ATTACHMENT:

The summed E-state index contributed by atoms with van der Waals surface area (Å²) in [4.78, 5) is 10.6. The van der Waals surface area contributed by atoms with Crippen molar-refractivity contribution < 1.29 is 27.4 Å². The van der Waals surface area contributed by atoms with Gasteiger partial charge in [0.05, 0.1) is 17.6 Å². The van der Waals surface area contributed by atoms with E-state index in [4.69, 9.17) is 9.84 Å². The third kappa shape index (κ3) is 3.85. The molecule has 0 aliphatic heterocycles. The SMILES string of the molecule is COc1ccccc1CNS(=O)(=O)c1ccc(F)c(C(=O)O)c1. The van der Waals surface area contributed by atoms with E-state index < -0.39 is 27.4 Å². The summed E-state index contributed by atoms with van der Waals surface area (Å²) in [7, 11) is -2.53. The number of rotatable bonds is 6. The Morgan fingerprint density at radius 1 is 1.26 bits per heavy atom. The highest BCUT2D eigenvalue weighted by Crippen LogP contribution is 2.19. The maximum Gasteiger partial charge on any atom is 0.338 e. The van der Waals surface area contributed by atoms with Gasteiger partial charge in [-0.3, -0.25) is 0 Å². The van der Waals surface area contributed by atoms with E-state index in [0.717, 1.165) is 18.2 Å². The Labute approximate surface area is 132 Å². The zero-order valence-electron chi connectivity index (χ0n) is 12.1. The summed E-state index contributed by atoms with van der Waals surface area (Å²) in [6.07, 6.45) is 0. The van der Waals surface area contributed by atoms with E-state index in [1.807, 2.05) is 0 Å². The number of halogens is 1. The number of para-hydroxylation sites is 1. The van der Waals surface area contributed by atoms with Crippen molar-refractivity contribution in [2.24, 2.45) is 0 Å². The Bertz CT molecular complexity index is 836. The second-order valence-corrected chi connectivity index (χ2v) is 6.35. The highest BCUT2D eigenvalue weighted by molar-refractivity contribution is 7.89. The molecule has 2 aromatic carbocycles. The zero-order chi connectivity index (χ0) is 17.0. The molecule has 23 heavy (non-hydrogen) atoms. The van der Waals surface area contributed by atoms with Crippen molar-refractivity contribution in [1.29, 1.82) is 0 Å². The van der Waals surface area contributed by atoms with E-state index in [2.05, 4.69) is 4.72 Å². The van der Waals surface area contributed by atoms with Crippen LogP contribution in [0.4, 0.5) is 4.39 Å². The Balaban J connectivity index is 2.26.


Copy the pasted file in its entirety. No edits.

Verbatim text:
The summed E-state index contributed by atoms with van der Waals surface area (Å²) in [4.78, 5) is 10.6. The van der Waals surface area contributed by atoms with Crippen molar-refractivity contribution < 1.29 is 27.4 Å². The van der Waals surface area contributed by atoms with Gasteiger partial charge in [0.05, 0.1) is 17.6 Å². The van der Waals surface area contributed by atoms with E-state index in [4.69, 9.17) is 9.84 Å². The third kappa shape index (κ3) is 3.85. The molecule has 0 aliphatic heterocycles. The SMILES string of the molecule is COc1ccccc1CNS(=O)(=O)c1ccc(F)c(C(=O)O)c1. The van der Waals surface area contributed by atoms with E-state index < -0.39 is 27.4 Å². The summed E-state index contributed by atoms with van der Waals surface area (Å²) in [7, 11) is -2.53. The number of rotatable bonds is 6. The Morgan fingerprint density at radius 1 is 1.26 bits per heavy atom. The highest BCUT2D eigenvalue weighted by Crippen LogP contribution is 2.19. The maximum Gasteiger partial charge on any atom is 0.338 e. The van der Waals surface area contributed by atoms with Gasteiger partial charge in [-0.3, -0.25) is 0 Å². The van der Waals surface area contributed by atoms with E-state index in [0.717, 1.165) is 18.2 Å². The Labute approximate surface area is 132 Å². The zero-order valence-electron chi connectivity index (χ0n) is 12.1. The summed E-state index contributed by atoms with van der Waals surface area (Å²) in [6.07, 6.45) is 0. The van der Waals surface area contributed by atoms with E-state index in [1.807, 2.05) is 0 Å². The number of halogens is 1. The number of para-hydroxylation sites is 1. The van der Waals surface area contributed by atoms with Crippen molar-refractivity contribution in [2.24, 2.45) is 0 Å². The Bertz CT molecular complexity index is 836. The second-order valence-corrected chi connectivity index (χ2v) is 6.35. The highest BCUT2D eigenvalue weighted by molar-refractivity contribution is 7.89. The molecule has 2 aromatic carbocycles. The zero-order chi connectivity index (χ0) is 17.0. The molecule has 23 heavy (non-hydrogen) atoms. The van der Waals surface area contributed by atoms with Crippen molar-refractivity contribution in [1.29, 1.82) is 0 Å². The van der Waals surface area contributed by atoms with E-state index in [2.05, 4.69) is 4.72 Å². The van der Waals surface area contributed by atoms with Crippen LogP contribution in [0.4, 0.5) is 4.39 Å². The Balaban J connectivity index is 2.26.